Organic Valley, coming off its second record-setting year with sales topping $1.1 billion, celebrated that milestone — as well as its 15 percent growth in membership and 5.8 percent growth in sales last year — during its annual meeting in La Crosse this week.
The Cooperative Regions of Organic Producer Pools, as the La Farge-based co-op’s parent company is known, realized a profit of $6.3 million on the $1.1 billion in sales, according to its annual report.
Like the conventional dairy producers, the company is weathering a spell of low milk prices, CEO George Siemon said at a press conference Friday before the official closed annual meeting of more than 450 farmer-owners from across the country at the La Crosse Center.
“Two years ago, we were short on milk, and today, we’re long on milk — and eggs, too,” Siemon said. “You’d think we’d be good at it by now, after so many years,” but variables also buffet the market.
“But the organic market is strong,” permitting the co-op to continue its pattern of investments, including buying a powder/butter facility in McMinnville, Ore., and breaking ground on a new cheese-cutting and labeling and ghee production facility in Cashton June 1.
“Now more than ever, it’s time to cooperate,” Siemon said. “Our strength has always been in our unity and belief in the collective good. In a world of divisiveness, cooperation continues to be the key to success.”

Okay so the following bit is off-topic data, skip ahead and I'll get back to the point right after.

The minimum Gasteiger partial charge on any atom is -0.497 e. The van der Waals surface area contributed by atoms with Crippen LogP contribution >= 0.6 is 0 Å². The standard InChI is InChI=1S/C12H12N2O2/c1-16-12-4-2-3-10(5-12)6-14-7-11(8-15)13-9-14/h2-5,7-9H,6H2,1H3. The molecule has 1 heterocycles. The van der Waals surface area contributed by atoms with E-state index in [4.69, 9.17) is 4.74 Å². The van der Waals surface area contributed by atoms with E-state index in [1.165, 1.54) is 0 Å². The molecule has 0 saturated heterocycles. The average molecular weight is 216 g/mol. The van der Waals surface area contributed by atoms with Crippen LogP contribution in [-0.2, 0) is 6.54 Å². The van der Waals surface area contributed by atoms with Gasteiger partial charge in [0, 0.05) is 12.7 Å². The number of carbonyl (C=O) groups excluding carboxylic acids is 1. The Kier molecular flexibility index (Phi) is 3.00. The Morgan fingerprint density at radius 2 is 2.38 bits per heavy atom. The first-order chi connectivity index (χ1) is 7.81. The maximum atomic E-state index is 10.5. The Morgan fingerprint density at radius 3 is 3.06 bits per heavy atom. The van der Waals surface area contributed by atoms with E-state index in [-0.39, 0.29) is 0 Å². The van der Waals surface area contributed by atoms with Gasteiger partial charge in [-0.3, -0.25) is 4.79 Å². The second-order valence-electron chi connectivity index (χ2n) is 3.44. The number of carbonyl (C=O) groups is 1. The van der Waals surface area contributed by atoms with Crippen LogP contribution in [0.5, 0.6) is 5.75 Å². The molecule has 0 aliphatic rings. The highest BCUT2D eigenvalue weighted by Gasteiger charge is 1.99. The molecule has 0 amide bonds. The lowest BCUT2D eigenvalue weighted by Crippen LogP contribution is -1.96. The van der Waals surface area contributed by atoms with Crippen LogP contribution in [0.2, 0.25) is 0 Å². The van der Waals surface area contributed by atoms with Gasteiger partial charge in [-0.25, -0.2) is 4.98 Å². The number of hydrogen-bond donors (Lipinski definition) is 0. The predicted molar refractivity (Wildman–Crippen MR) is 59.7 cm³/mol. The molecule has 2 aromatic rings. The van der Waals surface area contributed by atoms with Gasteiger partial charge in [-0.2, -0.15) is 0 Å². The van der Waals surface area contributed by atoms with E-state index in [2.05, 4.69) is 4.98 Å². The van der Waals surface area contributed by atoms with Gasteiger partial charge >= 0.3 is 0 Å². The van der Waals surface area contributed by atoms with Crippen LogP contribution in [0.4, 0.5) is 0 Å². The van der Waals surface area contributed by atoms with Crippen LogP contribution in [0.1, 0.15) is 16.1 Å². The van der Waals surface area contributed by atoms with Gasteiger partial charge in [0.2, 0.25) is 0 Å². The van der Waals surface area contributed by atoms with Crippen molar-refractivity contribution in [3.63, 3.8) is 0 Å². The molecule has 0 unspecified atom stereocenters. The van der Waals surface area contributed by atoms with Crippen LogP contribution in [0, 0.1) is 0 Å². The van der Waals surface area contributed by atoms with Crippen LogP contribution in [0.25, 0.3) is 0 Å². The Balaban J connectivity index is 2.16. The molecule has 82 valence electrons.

Next year will be the 30th anniversary of the co-op that Siemon and a handful of other farmers founded in 1988 and now is the largest cooperative of organic farmers in the country.
CROPP’s addition of more than 250 family farms lifted its membership to 2,013 in 36 states, making it the largest organic cooperative in the United States and accounting for 15.6 percent of all certified organic farmers in the country.
One issue on the agenda at cooperative headquarters is the matter of succession, as Siemon plans to retire in five years. Leadership in the cooperative is strong, he said, adding that he is working on a five-year plan to continue its success into the future.
A boon to that growth will be its new 50-50 partnership with Dallas-based Dean Foods. The venture, announced in December, is expected to take advantage of Dean’s massive milk distribution network to add Organic Valley products to refrigerated cases and shelves in more than 140,000 stores nationwide.
The venture is projected to vault Organic Valley products beyond their substantial niche in grocery stores nationwide and place them in drugstores, convenience stores, mom-and-pop markets and discount outlets such as Dollar Stores, company officials have said.